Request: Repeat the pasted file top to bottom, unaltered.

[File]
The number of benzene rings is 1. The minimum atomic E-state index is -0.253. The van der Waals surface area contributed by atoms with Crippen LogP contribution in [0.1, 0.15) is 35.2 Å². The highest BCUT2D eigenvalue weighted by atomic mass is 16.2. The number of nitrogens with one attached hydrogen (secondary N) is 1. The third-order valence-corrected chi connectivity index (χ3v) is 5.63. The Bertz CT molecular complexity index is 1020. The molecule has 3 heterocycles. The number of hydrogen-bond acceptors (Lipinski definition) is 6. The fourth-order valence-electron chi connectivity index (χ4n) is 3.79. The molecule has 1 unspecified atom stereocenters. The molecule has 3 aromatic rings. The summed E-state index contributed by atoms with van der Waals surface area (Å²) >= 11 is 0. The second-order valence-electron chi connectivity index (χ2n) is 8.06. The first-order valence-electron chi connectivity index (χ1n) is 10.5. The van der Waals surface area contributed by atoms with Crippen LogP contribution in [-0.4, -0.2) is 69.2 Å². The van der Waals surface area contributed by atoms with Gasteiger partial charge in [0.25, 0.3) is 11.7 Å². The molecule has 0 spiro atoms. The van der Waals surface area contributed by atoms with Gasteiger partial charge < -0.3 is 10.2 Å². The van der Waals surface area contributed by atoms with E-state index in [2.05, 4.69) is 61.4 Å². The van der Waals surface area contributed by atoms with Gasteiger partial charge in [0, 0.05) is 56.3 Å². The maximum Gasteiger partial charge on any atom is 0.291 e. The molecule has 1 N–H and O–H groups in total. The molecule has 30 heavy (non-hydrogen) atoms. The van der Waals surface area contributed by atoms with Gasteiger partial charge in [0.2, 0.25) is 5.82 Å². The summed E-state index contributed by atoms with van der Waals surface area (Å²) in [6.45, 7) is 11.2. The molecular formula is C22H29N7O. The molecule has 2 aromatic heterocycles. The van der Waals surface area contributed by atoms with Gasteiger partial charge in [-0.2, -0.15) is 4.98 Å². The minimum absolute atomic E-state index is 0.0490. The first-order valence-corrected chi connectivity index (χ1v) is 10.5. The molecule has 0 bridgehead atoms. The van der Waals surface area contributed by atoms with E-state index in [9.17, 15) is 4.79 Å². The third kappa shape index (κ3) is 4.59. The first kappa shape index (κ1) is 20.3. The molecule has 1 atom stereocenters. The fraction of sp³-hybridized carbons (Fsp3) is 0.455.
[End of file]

The number of benzene rings is 1. The minimum atomic E-state index is -0.253. The van der Waals surface area contributed by atoms with Crippen LogP contribution in [0.1, 0.15) is 35.2 Å². The highest BCUT2D eigenvalue weighted by atomic mass is 16.2. The number of nitrogens with one attached hydrogen (secondary N) is 1. The third-order valence-corrected chi connectivity index (χ3v) is 5.63. The Bertz CT molecular complexity index is 1020. The molecule has 3 heterocycles. The number of hydrogen-bond acceptors (Lipinski definition) is 6. The fourth-order valence-electron chi connectivity index (χ4n) is 3.79. The molecule has 1 unspecified atom stereocenters. The molecule has 3 aromatic rings. The summed E-state index contributed by atoms with van der Waals surface area (Å²) >= 11 is 0. The second-order valence-electron chi connectivity index (χ2n) is 8.06. The first-order valence-electron chi connectivity index (χ1n) is 10.5. The van der Waals surface area contributed by atoms with Crippen LogP contribution in [-0.4, -0.2) is 69.2 Å². The van der Waals surface area contributed by atoms with Gasteiger partial charge in [0.25, 0.3) is 11.7 Å². The molecule has 0 spiro atoms. The van der Waals surface area contributed by atoms with Gasteiger partial charge < -0.3 is 10.2 Å². The van der Waals surface area contributed by atoms with E-state index in [2.05, 4.69) is 61.4 Å². The van der Waals surface area contributed by atoms with Gasteiger partial charge in [0, 0.05) is 56.3 Å². The maximum Gasteiger partial charge on any atom is 0.291 e. The molecule has 1 N–H and O–H groups in total. The molecule has 30 heavy (non-hydrogen) atoms. The van der Waals surface area contributed by atoms with Gasteiger partial charge in [0.2, 0.25) is 5.82 Å². The summed E-state index contributed by atoms with van der Waals surface area (Å²) in [6.45, 7) is 11.2. The molecular formula is C22H29N7O. The molecule has 2 aromatic heterocycles. The van der Waals surface area contributed by atoms with Gasteiger partial charge in [-0.2, -0.15) is 4.98 Å². The minimum absolute atomic E-state index is 0.0490. The first-order valence-corrected chi connectivity index (χ1v) is 10.5. The molecule has 0 bridgehead atoms. The van der Waals surface area contributed by atoms with E-state index in [9.17, 15) is 4.79 Å². The third kappa shape index (κ3) is 4.59. The first kappa shape index (κ1) is 20.3. The molecule has 1 atom stereocenters. The fraction of sp³-hybridized carbons (Fsp3) is 0.455.